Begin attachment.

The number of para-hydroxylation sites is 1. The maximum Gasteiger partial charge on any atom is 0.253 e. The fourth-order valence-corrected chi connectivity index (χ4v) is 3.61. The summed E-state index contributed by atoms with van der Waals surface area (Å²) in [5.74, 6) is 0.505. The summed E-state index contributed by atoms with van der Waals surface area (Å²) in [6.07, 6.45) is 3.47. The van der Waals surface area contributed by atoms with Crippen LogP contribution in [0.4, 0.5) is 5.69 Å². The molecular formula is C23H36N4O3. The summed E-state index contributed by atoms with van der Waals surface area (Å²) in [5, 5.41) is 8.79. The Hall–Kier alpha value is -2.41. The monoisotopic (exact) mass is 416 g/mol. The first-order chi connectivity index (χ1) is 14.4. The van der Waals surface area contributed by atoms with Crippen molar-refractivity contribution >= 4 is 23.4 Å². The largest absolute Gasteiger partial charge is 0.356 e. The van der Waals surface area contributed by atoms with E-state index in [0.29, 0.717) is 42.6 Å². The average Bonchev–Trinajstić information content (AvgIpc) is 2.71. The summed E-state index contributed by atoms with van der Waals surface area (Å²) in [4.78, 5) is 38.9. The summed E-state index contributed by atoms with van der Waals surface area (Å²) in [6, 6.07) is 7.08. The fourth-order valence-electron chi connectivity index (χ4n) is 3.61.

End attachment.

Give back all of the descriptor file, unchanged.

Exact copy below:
The number of para-hydroxylation sites is 1. The maximum Gasteiger partial charge on any atom is 0.253 e. The fourth-order valence-corrected chi connectivity index (χ4v) is 3.61. The summed E-state index contributed by atoms with van der Waals surface area (Å²) in [5.74, 6) is 0.505. The summed E-state index contributed by atoms with van der Waals surface area (Å²) in [6.07, 6.45) is 3.47. The van der Waals surface area contributed by atoms with Crippen LogP contribution in [0.4, 0.5) is 5.69 Å². The molecular formula is C23H36N4O3. The summed E-state index contributed by atoms with van der Waals surface area (Å²) in [5, 5.41) is 8.79. The Hall–Kier alpha value is -2.41. The monoisotopic (exact) mass is 416 g/mol. The first-order chi connectivity index (χ1) is 14.4. The van der Waals surface area contributed by atoms with Crippen molar-refractivity contribution >= 4 is 23.4 Å². The largest absolute Gasteiger partial charge is 0.356 e. The van der Waals surface area contributed by atoms with E-state index in [0.29, 0.717) is 42.6 Å². The average Bonchev–Trinajstić information content (AvgIpc) is 2.71. The summed E-state index contributed by atoms with van der Waals surface area (Å²) in [4.78, 5) is 38.9. The summed E-state index contributed by atoms with van der Waals surface area (Å²) in [6, 6.07) is 7.08. The fourth-order valence-electron chi connectivity index (χ4n) is 3.61.